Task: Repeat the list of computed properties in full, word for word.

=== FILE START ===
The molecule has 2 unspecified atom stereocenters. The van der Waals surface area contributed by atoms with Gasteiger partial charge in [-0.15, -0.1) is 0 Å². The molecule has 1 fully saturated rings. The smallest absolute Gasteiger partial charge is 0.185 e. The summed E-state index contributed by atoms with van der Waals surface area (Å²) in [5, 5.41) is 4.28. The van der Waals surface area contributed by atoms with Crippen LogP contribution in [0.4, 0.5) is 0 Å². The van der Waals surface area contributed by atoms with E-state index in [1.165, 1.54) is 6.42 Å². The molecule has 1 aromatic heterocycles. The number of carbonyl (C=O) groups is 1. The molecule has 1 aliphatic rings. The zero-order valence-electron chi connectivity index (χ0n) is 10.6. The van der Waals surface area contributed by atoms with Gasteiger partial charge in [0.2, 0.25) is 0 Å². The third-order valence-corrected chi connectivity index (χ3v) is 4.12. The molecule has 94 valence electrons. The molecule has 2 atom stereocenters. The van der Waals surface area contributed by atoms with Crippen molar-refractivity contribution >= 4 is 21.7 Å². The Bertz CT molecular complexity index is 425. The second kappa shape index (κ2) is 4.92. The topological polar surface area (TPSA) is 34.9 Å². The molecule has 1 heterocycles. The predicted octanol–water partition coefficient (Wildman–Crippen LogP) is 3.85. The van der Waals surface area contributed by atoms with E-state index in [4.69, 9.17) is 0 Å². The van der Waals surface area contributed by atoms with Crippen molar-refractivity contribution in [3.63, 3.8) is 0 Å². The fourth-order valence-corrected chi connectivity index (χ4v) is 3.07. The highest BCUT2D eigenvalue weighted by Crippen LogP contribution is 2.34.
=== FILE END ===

The molecule has 2 unspecified atom stereocenters. The van der Waals surface area contributed by atoms with Gasteiger partial charge in [-0.15, -0.1) is 0 Å². The molecule has 1 fully saturated rings. The smallest absolute Gasteiger partial charge is 0.185 e. The summed E-state index contributed by atoms with van der Waals surface area (Å²) in [5, 5.41) is 4.28. The van der Waals surface area contributed by atoms with Crippen LogP contribution in [0.4, 0.5) is 0 Å². The van der Waals surface area contributed by atoms with E-state index in [1.165, 1.54) is 6.42 Å². The molecule has 1 aromatic heterocycles. The number of carbonyl (C=O) groups is 1. The molecule has 1 aliphatic rings. The zero-order valence-electron chi connectivity index (χ0n) is 10.6. The van der Waals surface area contributed by atoms with Gasteiger partial charge in [0.2, 0.25) is 0 Å². The third-order valence-corrected chi connectivity index (χ3v) is 4.12. The molecule has 94 valence electrons. The molecule has 2 atom stereocenters. The van der Waals surface area contributed by atoms with Crippen molar-refractivity contribution >= 4 is 21.7 Å². The Bertz CT molecular complexity index is 425. The second kappa shape index (κ2) is 4.92. The topological polar surface area (TPSA) is 34.9 Å². The molecule has 1 heterocycles. The predicted octanol–water partition coefficient (Wildman–Crippen LogP) is 3.85. The van der Waals surface area contributed by atoms with E-state index in [4.69, 9.17) is 0 Å². The van der Waals surface area contributed by atoms with Crippen molar-refractivity contribution in [3.63, 3.8) is 0 Å². The fourth-order valence-corrected chi connectivity index (χ4v) is 3.07. The highest BCUT2D eigenvalue weighted by Crippen LogP contribution is 2.34.